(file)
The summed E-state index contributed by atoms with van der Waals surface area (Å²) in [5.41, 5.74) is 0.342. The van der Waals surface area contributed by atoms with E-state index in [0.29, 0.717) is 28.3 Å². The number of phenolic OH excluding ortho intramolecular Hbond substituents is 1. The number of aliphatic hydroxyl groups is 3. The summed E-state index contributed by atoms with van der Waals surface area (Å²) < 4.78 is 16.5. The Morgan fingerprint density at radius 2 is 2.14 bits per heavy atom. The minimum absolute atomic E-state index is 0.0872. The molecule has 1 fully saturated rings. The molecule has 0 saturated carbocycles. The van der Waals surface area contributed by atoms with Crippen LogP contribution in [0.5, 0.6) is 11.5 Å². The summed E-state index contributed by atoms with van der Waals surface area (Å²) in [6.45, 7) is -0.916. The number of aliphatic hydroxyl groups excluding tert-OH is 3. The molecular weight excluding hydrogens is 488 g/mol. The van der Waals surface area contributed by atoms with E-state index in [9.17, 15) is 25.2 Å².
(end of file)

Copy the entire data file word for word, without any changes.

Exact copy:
The summed E-state index contributed by atoms with van der Waals surface area (Å²) in [5.41, 5.74) is 0.342. The van der Waals surface area contributed by atoms with E-state index in [0.29, 0.717) is 28.3 Å². The number of phenolic OH excluding ortho intramolecular Hbond substituents is 1. The number of aliphatic hydroxyl groups is 3. The summed E-state index contributed by atoms with van der Waals surface area (Å²) < 4.78 is 16.5. The Morgan fingerprint density at radius 2 is 2.14 bits per heavy atom. The minimum absolute atomic E-state index is 0.0872. The molecule has 1 fully saturated rings. The molecule has 0 saturated carbocycles. The van der Waals surface area contributed by atoms with Crippen LogP contribution in [0.5, 0.6) is 11.5 Å². The summed E-state index contributed by atoms with van der Waals surface area (Å²) in [6.45, 7) is -0.916. The number of aliphatic hydroxyl groups excluding tert-OH is 3. The molecular weight excluding hydrogens is 488 g/mol. The van der Waals surface area contributed by atoms with E-state index in [9.17, 15) is 25.2 Å².